Thursday, November 22, 2007
Tuesday, November 13, 2007
Rachel said it all. The Cold Season came on November 7th. Just like last year, I was sitting at school at 9 in the morning sweating in the unmoving air, watching the sun climb to a more efficient angle of attack when it happened. The wind picked up sand and dust into the air and the humidity vanished. My shirt, already damp with the morning's exertions, dried as I was wearing it. That night I wore an extra shirt to bed as we pulled the sheet over us. And, sure enough, the next morning's bucket bath made me yelp.
Posted by Carson
Last year, some representatives from a not-to-be-named standardized testing agency came by to see our school. Among other things, they came to check out the quality of our “science lab”. This meant it was time to clean-up. The windows had been kicked in by bored kids and some of the donated microscopes and other equipment have been thrown on the floor and the wind blows through the place leaving dust and dirt over everything. I’ve diverted my time to other projects simply because the school won’t secure the room (which is a gripe for a different time) and there’s no point in me spending my time setting up the lab. I’ve already done it twice and you wouldn’t know it if you saw the place. While the block had electricity years ago, it doesn’t anymore. Wires hang loosely and fluorescent lights are still on the walls. I think some NGO or government dept used it as an office for a while.
So, it was time to clean up. As I completed a full inventory, one of the school’s caretakers swept the place out and we set up some tables and put on a good show for the representatives. The caretaker, one of three at the school, is an “Old Pa”. He’s in his seventies and is none-too-interested in working very hard. That’s ok, because he’s not paid very much. It’s just one of those situations where he shows up, hangs out and makes a few bucks. He came up to me shortly after the cleaning and said they needed to take some of the light fixtures to the other blocks where there’s electricity some of the time. I let him in and locked after he left with 2 fixtures. A month later he came for a few more. This time, I unscrewed the one on the ceiling for him. Glad to be of assistance.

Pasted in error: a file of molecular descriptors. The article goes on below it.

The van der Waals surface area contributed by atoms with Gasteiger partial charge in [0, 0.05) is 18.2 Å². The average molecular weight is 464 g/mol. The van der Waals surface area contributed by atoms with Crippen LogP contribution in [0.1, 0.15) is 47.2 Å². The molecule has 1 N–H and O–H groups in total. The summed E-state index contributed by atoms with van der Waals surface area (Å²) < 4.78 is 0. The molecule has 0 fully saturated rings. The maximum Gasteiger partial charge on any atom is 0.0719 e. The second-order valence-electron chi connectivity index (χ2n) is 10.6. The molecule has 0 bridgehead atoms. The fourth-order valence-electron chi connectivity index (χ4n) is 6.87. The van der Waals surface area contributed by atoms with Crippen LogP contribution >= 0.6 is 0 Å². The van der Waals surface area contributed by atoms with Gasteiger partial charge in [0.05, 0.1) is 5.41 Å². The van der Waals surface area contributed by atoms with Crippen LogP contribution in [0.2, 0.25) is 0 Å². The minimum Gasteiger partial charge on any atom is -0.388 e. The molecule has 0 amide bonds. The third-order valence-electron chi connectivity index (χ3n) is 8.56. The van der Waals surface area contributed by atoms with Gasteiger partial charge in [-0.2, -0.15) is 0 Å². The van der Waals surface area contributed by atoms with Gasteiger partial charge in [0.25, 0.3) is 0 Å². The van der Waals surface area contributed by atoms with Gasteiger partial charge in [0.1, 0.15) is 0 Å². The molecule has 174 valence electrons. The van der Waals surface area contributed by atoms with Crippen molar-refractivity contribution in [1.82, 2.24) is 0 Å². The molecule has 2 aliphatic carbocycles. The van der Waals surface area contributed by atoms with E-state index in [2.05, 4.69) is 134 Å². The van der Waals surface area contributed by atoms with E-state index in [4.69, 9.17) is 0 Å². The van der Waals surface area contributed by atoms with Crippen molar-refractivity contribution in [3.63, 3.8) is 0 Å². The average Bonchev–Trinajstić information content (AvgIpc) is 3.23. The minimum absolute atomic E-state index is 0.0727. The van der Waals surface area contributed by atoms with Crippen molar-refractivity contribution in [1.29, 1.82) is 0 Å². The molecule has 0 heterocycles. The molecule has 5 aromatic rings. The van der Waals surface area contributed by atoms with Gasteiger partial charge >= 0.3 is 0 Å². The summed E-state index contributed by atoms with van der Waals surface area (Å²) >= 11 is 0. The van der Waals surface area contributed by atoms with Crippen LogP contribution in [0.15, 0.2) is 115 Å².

Last week, he came to take the rest so I tossed him the key as I went into class. An hour later, I asked the Head Master if he’d seen the caretaker with my key. He said, “Why’s the caretaker have the key?” I told him that the Old Pa was taking the lights down and he said, “What do you mean he’s taking the lights down?! What’s he doing with the lights!?! You can’t give him the key!!!! He’s not trustworthy!” What do you mean he’s not trustworthy? He’s the care taker of the school. So there it is, I’ve unwittingly aided in the pilfering of the limited assets of a poor school. The next day, work was back to normal and the janitor’s still there. I asked about any consequences and they just laughed as if to say, “that wily caretaker, gotta keep a closer eye on him.”
Thursday, November 08, 2007
We turn, we change, we adapt, we grow, we breathe. The dry, dusty harmattan winds came yesterday. And with that the rainy season is over. One day we trudge through heavy hot humid air and the next we are in the middle of the desert dodging blistering sand filled winds. Carson and I are ecstatic! The humidity will soon be all gone and we will welcome the cold nights and mornings. This morning we woke up bundled in our sheet. I went out for my run and enjoyed my body warming up as I ran faster. Our bucket baths were freezing; I had to keep jumping up and down to ensure blood circulation. And I believe it was only 65 degrees. Oh the thrill of it all!!
This past month I have been adapting to some more changes. With an influx of volunteers from the UK, The Netherlands, Philippines, and Canada, there are now ten of us living and working here in Kerewan for the next year. There are four at ADWAC and two at the education office. The two Canadians, Kristy and Jen are awesome! Too bad they only stay for six months. They have all come with set projects and support from their organizations. As a Peace Corps, we come and assess the need and then figure out where we are needed. So, for most of us, our jobs are not set in stone. Carson, though, has a more set job as a teacher. So I felt a little displaced.